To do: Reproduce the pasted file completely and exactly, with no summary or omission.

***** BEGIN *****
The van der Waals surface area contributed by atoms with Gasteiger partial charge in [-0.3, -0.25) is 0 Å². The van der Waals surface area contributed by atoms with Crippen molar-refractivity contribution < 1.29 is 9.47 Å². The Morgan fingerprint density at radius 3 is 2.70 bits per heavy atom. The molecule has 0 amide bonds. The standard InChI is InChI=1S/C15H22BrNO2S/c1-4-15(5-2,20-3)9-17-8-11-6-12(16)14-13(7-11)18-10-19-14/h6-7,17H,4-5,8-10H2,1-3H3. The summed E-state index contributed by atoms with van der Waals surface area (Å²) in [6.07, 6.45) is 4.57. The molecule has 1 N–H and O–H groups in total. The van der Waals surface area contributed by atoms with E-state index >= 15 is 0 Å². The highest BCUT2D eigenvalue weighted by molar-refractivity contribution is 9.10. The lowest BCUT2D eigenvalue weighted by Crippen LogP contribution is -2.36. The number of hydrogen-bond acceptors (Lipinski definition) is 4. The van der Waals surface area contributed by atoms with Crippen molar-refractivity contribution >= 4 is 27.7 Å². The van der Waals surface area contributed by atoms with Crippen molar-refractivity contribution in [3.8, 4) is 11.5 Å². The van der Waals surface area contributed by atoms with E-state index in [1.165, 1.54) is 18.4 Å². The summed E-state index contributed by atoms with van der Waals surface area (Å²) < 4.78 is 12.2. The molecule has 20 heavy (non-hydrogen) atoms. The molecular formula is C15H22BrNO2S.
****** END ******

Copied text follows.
The van der Waals surface area contributed by atoms with Gasteiger partial charge in [-0.3, -0.25) is 0 Å². The van der Waals surface area contributed by atoms with Crippen molar-refractivity contribution < 1.29 is 9.47 Å². The Morgan fingerprint density at radius 3 is 2.70 bits per heavy atom. The molecule has 0 amide bonds. The standard InChI is InChI=1S/C15H22BrNO2S/c1-4-15(5-2,20-3)9-17-8-11-6-12(16)14-13(7-11)18-10-19-14/h6-7,17H,4-5,8-10H2,1-3H3. The summed E-state index contributed by atoms with van der Waals surface area (Å²) in [6.07, 6.45) is 4.57. The molecule has 1 N–H and O–H groups in total. The van der Waals surface area contributed by atoms with E-state index >= 15 is 0 Å². The highest BCUT2D eigenvalue weighted by molar-refractivity contribution is 9.10. The lowest BCUT2D eigenvalue weighted by Crippen LogP contribution is -2.36. The number of hydrogen-bond acceptors (Lipinski definition) is 4. The van der Waals surface area contributed by atoms with Crippen molar-refractivity contribution >= 4 is 27.7 Å². The van der Waals surface area contributed by atoms with Crippen molar-refractivity contribution in [3.8, 4) is 11.5 Å². The van der Waals surface area contributed by atoms with E-state index in [1.165, 1.54) is 18.4 Å². The summed E-state index contributed by atoms with van der Waals surface area (Å²) < 4.78 is 12.2. The molecule has 20 heavy (non-hydrogen) atoms. The molecular formula is C15H22BrNO2S.